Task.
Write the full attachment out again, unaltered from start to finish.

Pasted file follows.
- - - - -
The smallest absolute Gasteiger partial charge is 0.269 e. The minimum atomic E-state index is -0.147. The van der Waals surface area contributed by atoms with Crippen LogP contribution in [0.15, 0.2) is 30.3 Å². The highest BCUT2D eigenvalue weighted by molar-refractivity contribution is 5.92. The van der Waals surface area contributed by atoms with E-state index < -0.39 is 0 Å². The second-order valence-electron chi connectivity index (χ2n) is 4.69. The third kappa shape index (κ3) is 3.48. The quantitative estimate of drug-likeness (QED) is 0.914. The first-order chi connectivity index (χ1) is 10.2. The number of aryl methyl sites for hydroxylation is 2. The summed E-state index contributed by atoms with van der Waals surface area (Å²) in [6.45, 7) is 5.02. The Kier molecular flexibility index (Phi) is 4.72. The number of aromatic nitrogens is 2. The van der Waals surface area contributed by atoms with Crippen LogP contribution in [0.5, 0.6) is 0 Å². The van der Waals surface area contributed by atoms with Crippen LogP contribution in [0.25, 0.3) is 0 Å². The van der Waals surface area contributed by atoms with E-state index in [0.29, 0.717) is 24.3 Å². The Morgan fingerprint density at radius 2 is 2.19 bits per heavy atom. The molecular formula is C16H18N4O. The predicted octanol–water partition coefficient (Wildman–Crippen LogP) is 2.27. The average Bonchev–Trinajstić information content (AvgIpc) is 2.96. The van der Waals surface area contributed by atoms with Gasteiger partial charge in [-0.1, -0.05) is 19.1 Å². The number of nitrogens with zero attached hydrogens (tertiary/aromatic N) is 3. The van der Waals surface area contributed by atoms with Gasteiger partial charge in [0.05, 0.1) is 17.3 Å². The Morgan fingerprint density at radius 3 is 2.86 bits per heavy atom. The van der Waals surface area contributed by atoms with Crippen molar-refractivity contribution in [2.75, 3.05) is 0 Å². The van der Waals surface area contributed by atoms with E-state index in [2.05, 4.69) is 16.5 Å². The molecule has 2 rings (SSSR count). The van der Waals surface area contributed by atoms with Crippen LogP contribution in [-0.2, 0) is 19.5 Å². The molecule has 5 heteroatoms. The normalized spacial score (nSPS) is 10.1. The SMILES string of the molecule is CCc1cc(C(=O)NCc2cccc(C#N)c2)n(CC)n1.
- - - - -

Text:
The smallest absolute Gasteiger partial charge is 0.269 e. The minimum atomic E-state index is -0.147. The van der Waals surface area contributed by atoms with Crippen LogP contribution in [0.15, 0.2) is 30.3 Å². The highest BCUT2D eigenvalue weighted by molar-refractivity contribution is 5.92. The van der Waals surface area contributed by atoms with E-state index < -0.39 is 0 Å². The second-order valence-electron chi connectivity index (χ2n) is 4.69. The third kappa shape index (κ3) is 3.48. The quantitative estimate of drug-likeness (QED) is 0.914. The first-order chi connectivity index (χ1) is 10.2. The number of aryl methyl sites for hydroxylation is 2. The summed E-state index contributed by atoms with van der Waals surface area (Å²) in [6.45, 7) is 5.02. The Kier molecular flexibility index (Phi) is 4.72. The number of aromatic nitrogens is 2. The van der Waals surface area contributed by atoms with Crippen LogP contribution in [0.5, 0.6) is 0 Å². The van der Waals surface area contributed by atoms with Crippen LogP contribution in [0.25, 0.3) is 0 Å². The van der Waals surface area contributed by atoms with E-state index in [0.29, 0.717) is 24.3 Å². The Morgan fingerprint density at radius 2 is 2.19 bits per heavy atom. The molecular formula is C16H18N4O. The predicted octanol–water partition coefficient (Wildman–Crippen LogP) is 2.27. The average Bonchev–Trinajstić information content (AvgIpc) is 2.96. The van der Waals surface area contributed by atoms with Gasteiger partial charge in [-0.1, -0.05) is 19.1 Å². The number of nitrogens with zero attached hydrogens (tertiary/aromatic N) is 3. The van der Waals surface area contributed by atoms with Gasteiger partial charge in [0.05, 0.1) is 17.3 Å². The Morgan fingerprint density at radius 3 is 2.86 bits per heavy atom. The van der Waals surface area contributed by atoms with Crippen molar-refractivity contribution in [2.75, 3.05) is 0 Å². The van der Waals surface area contributed by atoms with E-state index in [2.05, 4.69) is 16.5 Å². The molecule has 2 rings (SSSR count). The van der Waals surface area contributed by atoms with Crippen LogP contribution in [-0.2, 0) is 19.5 Å². The molecule has 5 heteroatoms. The normalized spacial score (nSPS) is 10.1. The SMILES string of the molecule is CCc1cc(C(=O)NCc2cccc(C#N)c2)n(CC)n1.